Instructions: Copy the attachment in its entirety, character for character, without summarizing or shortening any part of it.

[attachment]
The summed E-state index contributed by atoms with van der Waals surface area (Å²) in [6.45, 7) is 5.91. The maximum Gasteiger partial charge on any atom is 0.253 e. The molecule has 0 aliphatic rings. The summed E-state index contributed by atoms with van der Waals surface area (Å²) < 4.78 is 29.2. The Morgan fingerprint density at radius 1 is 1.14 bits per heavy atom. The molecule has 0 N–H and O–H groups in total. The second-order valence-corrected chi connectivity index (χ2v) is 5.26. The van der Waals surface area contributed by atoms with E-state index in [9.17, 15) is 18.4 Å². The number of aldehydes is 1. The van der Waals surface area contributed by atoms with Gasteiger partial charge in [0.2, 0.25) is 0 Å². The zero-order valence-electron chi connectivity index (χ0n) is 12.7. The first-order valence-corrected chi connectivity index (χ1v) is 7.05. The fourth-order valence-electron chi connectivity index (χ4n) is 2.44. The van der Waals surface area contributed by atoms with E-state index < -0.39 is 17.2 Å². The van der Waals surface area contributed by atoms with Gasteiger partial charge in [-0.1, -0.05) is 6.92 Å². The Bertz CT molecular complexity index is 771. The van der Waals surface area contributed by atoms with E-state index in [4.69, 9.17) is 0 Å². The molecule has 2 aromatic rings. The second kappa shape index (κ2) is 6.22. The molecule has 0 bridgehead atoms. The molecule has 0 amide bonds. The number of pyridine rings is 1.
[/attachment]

The summed E-state index contributed by atoms with van der Waals surface area (Å²) in [6.45, 7) is 5.91. The maximum Gasteiger partial charge on any atom is 0.253 e. The molecule has 0 aliphatic rings. The summed E-state index contributed by atoms with van der Waals surface area (Å²) < 4.78 is 29.2. The Morgan fingerprint density at radius 1 is 1.14 bits per heavy atom. The molecule has 0 N–H and O–H groups in total. The second-order valence-corrected chi connectivity index (χ2v) is 5.26. The van der Waals surface area contributed by atoms with E-state index in [9.17, 15) is 18.4 Å². The number of aldehydes is 1. The van der Waals surface area contributed by atoms with Gasteiger partial charge in [0.2, 0.25) is 0 Å². The zero-order valence-electron chi connectivity index (χ0n) is 12.7. The first-order valence-corrected chi connectivity index (χ1v) is 7.05. The fourth-order valence-electron chi connectivity index (χ4n) is 2.44. The van der Waals surface area contributed by atoms with E-state index < -0.39 is 17.2 Å². The van der Waals surface area contributed by atoms with Gasteiger partial charge in [-0.1, -0.05) is 6.92 Å². The Bertz CT molecular complexity index is 771. The van der Waals surface area contributed by atoms with E-state index in [4.69, 9.17) is 0 Å². The molecule has 2 aromatic rings. The second kappa shape index (κ2) is 6.22. The molecule has 0 bridgehead atoms. The molecule has 0 amide bonds. The number of pyridine rings is 1.